NFC COMES ON STRONG: The Near Field Communications chip in new Android phones (like the Sony Xperia Z) has been touted as a terrific tool to shortcut purchases (replacing the credit card swipe) or to transfer photos and playlists to another phone.
We found several fresh ways you'll soon be able to "tap to connect" between a smartphone and other NFC chip-enabled devices such as refrigerators, stoves and laundry appliances from Samsung, plus a mess of audio devices (Bluetooth wireless headphones and speakers, home theater systems) from Sony, also a major maker of NFC chips.
The loser here is Apple, which has held back on putting NFC in its iPhones.
TV TECH: I didn't see all that much improvement in Ultra High Definition Televisions and superbright OLED (organic light emitting diode) panels over top 2013 plasma and LED TVs in a screen size I could afford. U-HD video projectors that pump out a digital, cinema-grade, 150-inch 4K image may prove another story.
Still, I covet some of the gee-whiz extras in these uber-premium-priced U-HDTV models. Samsung is warming up a 55-inch 4K set that can simultaneously show two different full-screen, 2-D or 3-D programs.
Also quite cool were Vizio and LG Display demos of glasses-free 3-D on an Ultra-HD TV fitted with a special screen layer.
OFFICE MINIMIZED: Been thinking about buying a new Windows-based laptop? Wait a few months.
Intel announced a next generation of microprocessor chips, the first specifically designed for Ultrabooks, that will make the fall run of Windows 8-based portables thinner, lighter and more energy-efficient, going up to 13 hours between a charge. Opening prices will be $799-$899, perhaps even for innovative laptop models with screens that separate to function as stand-alone tablets.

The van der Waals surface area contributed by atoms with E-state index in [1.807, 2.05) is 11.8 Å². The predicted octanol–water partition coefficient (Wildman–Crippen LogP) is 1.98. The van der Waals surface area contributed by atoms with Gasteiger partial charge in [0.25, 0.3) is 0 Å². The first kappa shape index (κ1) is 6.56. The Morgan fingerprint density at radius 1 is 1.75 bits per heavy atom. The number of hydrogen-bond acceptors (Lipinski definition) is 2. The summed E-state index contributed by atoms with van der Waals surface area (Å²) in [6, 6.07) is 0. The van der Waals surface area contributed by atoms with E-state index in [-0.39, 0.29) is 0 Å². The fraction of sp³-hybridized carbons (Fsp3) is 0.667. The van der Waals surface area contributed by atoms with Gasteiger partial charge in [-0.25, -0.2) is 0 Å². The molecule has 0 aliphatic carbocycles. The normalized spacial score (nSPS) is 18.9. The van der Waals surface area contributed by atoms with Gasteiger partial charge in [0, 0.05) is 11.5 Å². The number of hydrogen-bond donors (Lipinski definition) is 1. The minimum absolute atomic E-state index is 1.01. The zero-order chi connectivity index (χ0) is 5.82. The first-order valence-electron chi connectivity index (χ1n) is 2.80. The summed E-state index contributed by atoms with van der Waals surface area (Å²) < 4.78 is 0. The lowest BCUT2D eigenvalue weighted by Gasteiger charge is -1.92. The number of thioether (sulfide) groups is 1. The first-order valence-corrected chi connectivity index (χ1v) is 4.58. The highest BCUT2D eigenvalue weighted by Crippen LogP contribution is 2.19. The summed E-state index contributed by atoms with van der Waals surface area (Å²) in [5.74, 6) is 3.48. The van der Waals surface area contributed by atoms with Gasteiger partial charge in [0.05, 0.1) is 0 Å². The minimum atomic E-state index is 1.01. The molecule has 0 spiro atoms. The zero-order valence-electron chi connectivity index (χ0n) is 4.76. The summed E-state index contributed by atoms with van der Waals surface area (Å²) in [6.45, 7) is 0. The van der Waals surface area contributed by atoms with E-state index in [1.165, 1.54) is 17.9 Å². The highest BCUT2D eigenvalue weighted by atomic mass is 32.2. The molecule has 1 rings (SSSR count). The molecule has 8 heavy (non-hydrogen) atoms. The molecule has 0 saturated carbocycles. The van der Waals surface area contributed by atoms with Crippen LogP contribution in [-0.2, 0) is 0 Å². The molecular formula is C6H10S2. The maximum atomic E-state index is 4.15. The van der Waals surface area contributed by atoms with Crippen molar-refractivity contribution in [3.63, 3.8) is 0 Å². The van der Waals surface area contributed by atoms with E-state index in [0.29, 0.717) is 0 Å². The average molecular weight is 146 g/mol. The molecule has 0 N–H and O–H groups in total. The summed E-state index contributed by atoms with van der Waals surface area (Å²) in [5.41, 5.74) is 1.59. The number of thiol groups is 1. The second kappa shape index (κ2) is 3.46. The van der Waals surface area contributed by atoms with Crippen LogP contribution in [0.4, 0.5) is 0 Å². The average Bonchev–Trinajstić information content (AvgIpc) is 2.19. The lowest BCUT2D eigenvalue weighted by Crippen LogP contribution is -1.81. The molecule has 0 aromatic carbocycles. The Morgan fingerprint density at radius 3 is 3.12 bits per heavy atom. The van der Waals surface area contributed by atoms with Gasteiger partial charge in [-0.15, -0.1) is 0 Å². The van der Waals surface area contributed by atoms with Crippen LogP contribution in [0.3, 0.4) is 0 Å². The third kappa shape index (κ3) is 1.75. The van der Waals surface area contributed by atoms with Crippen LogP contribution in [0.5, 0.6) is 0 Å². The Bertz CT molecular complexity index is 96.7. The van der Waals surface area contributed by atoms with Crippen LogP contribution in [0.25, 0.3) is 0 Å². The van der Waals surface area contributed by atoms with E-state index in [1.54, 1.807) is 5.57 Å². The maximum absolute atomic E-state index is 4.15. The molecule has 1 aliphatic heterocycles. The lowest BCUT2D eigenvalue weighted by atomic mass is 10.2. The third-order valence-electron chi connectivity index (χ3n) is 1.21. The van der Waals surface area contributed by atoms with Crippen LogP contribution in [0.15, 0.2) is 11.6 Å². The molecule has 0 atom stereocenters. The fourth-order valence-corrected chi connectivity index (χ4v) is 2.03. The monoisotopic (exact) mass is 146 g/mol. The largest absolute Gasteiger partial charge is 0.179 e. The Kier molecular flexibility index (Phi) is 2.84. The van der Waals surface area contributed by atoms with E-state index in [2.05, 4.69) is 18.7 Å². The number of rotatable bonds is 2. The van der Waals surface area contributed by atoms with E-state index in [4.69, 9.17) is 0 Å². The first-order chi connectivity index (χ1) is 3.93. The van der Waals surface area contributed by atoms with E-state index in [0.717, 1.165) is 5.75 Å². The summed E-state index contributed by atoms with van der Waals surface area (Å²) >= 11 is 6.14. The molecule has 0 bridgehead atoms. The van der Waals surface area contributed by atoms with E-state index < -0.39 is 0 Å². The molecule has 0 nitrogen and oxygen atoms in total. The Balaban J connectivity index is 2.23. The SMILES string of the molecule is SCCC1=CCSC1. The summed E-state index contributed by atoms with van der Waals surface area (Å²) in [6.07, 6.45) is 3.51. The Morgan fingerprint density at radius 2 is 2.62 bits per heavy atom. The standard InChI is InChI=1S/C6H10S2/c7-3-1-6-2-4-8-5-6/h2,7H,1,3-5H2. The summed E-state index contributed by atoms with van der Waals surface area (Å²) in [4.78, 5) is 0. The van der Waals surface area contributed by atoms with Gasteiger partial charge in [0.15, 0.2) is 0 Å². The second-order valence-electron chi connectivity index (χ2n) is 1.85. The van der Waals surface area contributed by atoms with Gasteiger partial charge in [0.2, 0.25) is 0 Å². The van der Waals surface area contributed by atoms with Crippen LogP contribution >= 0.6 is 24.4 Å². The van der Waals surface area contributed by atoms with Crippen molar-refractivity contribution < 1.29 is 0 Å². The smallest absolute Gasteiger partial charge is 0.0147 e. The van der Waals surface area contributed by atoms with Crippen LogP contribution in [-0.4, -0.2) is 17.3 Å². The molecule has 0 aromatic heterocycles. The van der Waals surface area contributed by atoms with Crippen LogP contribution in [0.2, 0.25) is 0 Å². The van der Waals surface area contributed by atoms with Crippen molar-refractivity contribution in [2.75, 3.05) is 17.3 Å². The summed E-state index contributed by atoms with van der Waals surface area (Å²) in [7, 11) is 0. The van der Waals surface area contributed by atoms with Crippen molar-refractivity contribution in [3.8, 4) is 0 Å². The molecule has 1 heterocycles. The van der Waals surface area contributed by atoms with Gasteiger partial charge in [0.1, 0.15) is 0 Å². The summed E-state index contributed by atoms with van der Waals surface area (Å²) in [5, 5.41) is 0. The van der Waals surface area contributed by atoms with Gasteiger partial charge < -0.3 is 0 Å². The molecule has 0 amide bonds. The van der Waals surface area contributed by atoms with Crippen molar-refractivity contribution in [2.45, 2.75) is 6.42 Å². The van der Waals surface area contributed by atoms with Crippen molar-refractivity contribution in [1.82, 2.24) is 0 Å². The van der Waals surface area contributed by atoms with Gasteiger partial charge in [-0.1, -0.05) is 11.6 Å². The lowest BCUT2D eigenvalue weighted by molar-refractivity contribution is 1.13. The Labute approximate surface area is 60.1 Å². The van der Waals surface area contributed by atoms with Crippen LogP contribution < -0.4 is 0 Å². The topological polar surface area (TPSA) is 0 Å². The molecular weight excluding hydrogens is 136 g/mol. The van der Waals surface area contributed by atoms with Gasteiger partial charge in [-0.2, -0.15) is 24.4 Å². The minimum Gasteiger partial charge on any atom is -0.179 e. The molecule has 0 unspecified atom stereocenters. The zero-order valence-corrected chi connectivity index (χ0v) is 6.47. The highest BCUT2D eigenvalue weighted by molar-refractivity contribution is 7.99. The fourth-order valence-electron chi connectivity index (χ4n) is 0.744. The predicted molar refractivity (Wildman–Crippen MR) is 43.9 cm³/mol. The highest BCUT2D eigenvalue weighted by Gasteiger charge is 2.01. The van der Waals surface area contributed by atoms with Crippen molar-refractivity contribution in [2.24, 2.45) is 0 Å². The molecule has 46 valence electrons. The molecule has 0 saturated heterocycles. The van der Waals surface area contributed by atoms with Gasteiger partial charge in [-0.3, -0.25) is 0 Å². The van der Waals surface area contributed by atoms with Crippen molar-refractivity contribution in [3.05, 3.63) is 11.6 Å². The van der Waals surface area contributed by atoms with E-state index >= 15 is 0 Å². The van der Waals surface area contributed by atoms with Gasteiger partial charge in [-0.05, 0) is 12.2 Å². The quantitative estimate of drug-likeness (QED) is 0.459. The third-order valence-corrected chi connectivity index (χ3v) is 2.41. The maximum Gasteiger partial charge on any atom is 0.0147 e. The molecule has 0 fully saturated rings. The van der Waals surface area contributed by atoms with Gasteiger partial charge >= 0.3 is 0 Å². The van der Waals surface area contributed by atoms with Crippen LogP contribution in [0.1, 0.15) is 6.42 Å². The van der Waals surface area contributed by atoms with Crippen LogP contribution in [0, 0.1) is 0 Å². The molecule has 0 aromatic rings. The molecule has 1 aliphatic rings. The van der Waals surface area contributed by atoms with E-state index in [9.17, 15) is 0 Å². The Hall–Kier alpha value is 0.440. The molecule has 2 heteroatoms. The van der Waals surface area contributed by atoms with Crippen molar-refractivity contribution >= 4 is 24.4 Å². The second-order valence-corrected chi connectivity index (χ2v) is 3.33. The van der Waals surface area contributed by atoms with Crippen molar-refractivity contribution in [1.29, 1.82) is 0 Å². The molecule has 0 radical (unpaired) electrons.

Also looking like a smart business deal is Ooma Office, the new Internet-phone-for-small-business service, packing professional features at very low cost into the much-lauded, free-calls Ooma phone gear and service.
THE SLEEPER HIT OF CES: I used to wonder what guitar-making giant Gibson was doing at CES. Now all has come clear. Gibson CEO Henry Juszkiewicz - a renaissance man musician, engineer and savior of troubled companies - has transformed Gibson into a musical hydra that doesn't just make great instruments but also the equipment you play it back on - rock-solid Onkyo receivers and home theater systems, Cerwin-Vega and KRK speakers and Stanton DJ turntables/cartridges.
The coolest innovation Juszkiewicz showed me was an automatic string tuning system called Min-E Tune, $150 as a factory-installed option for Gibson guitars. "Min-E Tune isn't for the heavyweight arena rockers who switch between guitars five or six times in a single song," he said. "But it's great for everyone who can't carry an arsenal of instruments to a show or just want to experiment."
Customization also is key to the first Onkyo-branded ES-FC300 and ES-HF300 headphones. These comfy sound makers come with an app for touch-screen tablets and smart phones so you can adjust the sound to personal taste with the swipe of a finger.